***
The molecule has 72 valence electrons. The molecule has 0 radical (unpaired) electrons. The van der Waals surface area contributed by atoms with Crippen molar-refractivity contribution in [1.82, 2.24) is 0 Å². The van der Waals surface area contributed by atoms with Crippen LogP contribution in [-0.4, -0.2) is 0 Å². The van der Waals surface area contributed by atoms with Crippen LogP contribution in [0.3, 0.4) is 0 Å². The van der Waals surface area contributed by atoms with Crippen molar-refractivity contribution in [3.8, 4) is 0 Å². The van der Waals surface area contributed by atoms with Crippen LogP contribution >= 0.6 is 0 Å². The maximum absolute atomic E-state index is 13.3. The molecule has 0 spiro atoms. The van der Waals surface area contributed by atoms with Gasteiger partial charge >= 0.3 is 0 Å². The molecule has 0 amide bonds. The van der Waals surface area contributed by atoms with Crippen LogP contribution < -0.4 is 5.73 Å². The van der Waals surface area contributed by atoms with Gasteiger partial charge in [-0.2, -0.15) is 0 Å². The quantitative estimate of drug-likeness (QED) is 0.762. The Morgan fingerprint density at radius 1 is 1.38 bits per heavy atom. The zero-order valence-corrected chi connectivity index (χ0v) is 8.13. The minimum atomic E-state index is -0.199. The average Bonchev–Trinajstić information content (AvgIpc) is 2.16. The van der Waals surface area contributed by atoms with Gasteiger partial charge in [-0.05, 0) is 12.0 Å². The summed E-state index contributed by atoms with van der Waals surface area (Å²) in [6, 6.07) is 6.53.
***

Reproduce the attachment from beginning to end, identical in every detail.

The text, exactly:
The molecule has 72 valence electrons. The molecule has 0 radical (unpaired) electrons. The van der Waals surface area contributed by atoms with Crippen molar-refractivity contribution in [1.82, 2.24) is 0 Å². The van der Waals surface area contributed by atoms with Crippen LogP contribution in [-0.4, -0.2) is 0 Å². The van der Waals surface area contributed by atoms with Crippen LogP contribution in [0.3, 0.4) is 0 Å². The van der Waals surface area contributed by atoms with Crippen molar-refractivity contribution in [3.8, 4) is 0 Å². The van der Waals surface area contributed by atoms with Crippen LogP contribution >= 0.6 is 0 Å². The maximum absolute atomic E-state index is 13.3. The molecule has 0 spiro atoms. The van der Waals surface area contributed by atoms with Gasteiger partial charge >= 0.3 is 0 Å². The molecule has 0 amide bonds. The van der Waals surface area contributed by atoms with Crippen LogP contribution < -0.4 is 5.73 Å². The van der Waals surface area contributed by atoms with Gasteiger partial charge in [-0.2, -0.15) is 0 Å². The quantitative estimate of drug-likeness (QED) is 0.762. The Morgan fingerprint density at radius 1 is 1.38 bits per heavy atom. The zero-order valence-corrected chi connectivity index (χ0v) is 8.13. The minimum atomic E-state index is -0.199. The average Bonchev–Trinajstić information content (AvgIpc) is 2.16. The van der Waals surface area contributed by atoms with Gasteiger partial charge in [-0.05, 0) is 12.0 Å². The summed E-state index contributed by atoms with van der Waals surface area (Å²) in [6, 6.07) is 6.53.